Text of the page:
a display device for displaying the measure of stationarity.
39. The apparatus according to
wherein the signal is a biological signal representative of a biological phenomenon.
40. The apparatus according to
a sensor for detecting the biological phenomenon to generate an analog signal, and
an A/D converter converting the analog signal to a digital signal representative of the biological phenomenon.
41. The apparatus according to
wherein the biological phenomenon is a physiological phenomenon.
42. The apparatus according to
wherein the physiological phenomenon includes blood pressure, heart rate and heart pulse interval.
43. The apparatus according to
a processor operatively connected to said sifter, said processor processing the intrinsic mode function.
44. The apparatus according to
wherein said processor is a display device processing the intrinsic mode function for display thereon.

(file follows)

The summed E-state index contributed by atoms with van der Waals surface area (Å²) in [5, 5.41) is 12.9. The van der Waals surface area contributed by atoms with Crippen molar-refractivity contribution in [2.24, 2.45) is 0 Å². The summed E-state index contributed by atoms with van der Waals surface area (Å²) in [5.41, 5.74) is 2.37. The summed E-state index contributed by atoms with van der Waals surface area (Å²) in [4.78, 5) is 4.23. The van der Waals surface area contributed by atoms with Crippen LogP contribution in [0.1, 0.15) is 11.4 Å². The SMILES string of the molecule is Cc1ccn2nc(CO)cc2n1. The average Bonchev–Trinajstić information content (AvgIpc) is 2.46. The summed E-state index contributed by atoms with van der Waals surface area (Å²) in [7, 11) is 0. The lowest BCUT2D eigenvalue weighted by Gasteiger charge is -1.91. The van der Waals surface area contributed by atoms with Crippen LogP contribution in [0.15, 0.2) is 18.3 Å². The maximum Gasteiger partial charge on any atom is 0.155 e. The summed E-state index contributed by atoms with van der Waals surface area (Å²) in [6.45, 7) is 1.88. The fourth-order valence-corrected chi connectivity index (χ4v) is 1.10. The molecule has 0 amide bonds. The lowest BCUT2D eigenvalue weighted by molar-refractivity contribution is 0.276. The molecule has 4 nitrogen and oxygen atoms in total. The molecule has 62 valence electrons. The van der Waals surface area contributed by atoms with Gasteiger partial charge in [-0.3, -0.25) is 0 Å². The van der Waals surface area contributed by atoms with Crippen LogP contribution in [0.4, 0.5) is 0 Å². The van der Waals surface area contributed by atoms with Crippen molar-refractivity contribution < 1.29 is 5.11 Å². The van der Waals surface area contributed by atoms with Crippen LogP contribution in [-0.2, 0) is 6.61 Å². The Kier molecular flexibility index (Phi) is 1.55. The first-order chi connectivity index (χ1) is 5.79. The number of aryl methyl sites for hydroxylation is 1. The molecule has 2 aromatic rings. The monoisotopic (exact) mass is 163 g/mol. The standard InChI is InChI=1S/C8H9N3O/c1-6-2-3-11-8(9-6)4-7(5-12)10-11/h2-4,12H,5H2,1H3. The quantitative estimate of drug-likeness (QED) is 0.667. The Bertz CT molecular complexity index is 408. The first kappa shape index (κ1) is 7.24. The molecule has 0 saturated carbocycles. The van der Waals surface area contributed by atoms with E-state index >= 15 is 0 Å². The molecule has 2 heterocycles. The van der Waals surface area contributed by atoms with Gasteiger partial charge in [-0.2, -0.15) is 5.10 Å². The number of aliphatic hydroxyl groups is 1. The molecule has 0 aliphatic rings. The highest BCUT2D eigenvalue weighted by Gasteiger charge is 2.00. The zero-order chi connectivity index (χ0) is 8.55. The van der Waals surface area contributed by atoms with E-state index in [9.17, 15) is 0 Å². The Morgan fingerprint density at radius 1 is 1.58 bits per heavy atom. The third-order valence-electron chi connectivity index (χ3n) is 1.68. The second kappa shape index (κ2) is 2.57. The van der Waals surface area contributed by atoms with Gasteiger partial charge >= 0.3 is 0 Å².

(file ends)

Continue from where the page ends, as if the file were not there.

45. The apparatus according to
wherein said processor includes a storage device for storing the intrinsic mode function.
46. The apparatus according to
wherein said processor includes a transmitter transmitting the intrinsic mode function.
47. An article of manufacture, comprising:
a computer-usable medium including computer-readable program code means, embodied therein, for causing a computer to analyze a signal, the computer-readable program code means comprising:
computer-readable program code means for inputting the signal;
computer-readable program code means for recursively sifting the signal via Empirical Mode Decomposition to extract an intrinsic mode function;
computer-readable program code means for processing the intrinsic mode function;
computer-readable program code means for generating a residual signal by subtracting the intrinsic mode function from the signal;
computer-readable program code means for treating the residual signal as the signal during a next iteration of the operations performed by said recursive sifting means;
computer-readable program code means for iterating said recursive sifting means to generate an n-th intrinsic mode function indicative of an n-th intrinsic oscillatory mode until a stopping condition is met; and
computer-readable program code means for constructing a filtered signal from a subset of the intrinsic mode functions.